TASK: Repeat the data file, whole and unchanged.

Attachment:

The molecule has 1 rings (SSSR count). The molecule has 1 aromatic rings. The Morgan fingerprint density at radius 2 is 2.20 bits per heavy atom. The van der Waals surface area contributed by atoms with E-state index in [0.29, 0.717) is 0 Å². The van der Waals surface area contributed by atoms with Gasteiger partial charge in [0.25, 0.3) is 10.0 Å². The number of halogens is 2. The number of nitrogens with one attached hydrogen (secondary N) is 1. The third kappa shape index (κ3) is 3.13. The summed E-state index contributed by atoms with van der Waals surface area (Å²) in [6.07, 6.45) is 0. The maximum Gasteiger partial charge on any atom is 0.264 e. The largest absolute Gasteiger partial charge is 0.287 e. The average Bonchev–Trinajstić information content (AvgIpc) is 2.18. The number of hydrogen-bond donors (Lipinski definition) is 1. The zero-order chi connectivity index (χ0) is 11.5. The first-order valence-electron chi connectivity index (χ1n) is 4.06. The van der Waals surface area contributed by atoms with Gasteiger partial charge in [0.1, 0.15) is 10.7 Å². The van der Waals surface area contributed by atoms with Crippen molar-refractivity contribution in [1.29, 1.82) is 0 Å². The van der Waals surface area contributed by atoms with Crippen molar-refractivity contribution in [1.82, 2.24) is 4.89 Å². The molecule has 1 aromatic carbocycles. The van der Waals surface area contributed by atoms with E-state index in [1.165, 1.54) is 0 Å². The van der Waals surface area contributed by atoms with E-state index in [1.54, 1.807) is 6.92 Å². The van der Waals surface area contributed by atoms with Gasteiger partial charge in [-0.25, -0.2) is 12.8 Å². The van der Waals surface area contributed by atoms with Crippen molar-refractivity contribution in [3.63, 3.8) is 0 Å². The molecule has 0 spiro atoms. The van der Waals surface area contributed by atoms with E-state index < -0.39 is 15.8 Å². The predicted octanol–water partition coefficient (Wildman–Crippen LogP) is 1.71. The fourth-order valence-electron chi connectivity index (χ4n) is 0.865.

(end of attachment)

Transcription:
The molecule has 1 rings (SSSR count). The molecule has 1 aromatic rings. The Morgan fingerprint density at radius 2 is 2.20 bits per heavy atom. The van der Waals surface area contributed by atoms with E-state index in [0.29, 0.717) is 0 Å². The van der Waals surface area contributed by atoms with Gasteiger partial charge in [0.25, 0.3) is 10.0 Å². The number of halogens is 2. The number of nitrogens with one attached hydrogen (secondary N) is 1. The third kappa shape index (κ3) is 3.13. The summed E-state index contributed by atoms with van der Waals surface area (Å²) in [6.07, 6.45) is 0. The maximum Gasteiger partial charge on any atom is 0.264 e. The largest absolute Gasteiger partial charge is 0.287 e. The average Bonchev–Trinajstić information content (AvgIpc) is 2.18. The number of hydrogen-bond donors (Lipinski definition) is 1. The zero-order chi connectivity index (χ0) is 11.5. The first-order valence-electron chi connectivity index (χ1n) is 4.06. The van der Waals surface area contributed by atoms with Gasteiger partial charge in [0.1, 0.15) is 10.7 Å². The van der Waals surface area contributed by atoms with Crippen molar-refractivity contribution in [1.29, 1.82) is 0 Å². The van der Waals surface area contributed by atoms with Crippen molar-refractivity contribution in [1.82, 2.24) is 4.89 Å². The molecule has 1 aromatic carbocycles. The van der Waals surface area contributed by atoms with E-state index in [1.165, 1.54) is 0 Å². The van der Waals surface area contributed by atoms with E-state index in [1.54, 1.807) is 6.92 Å². The van der Waals surface area contributed by atoms with Gasteiger partial charge in [-0.25, -0.2) is 12.8 Å². The van der Waals surface area contributed by atoms with Crippen molar-refractivity contribution in [3.63, 3.8) is 0 Å². The molecule has 0 spiro atoms. The van der Waals surface area contributed by atoms with E-state index < -0.39 is 15.8 Å². The predicted octanol–water partition coefficient (Wildman–Crippen LogP) is 1.71. The fourth-order valence-electron chi connectivity index (χ4n) is 0.865.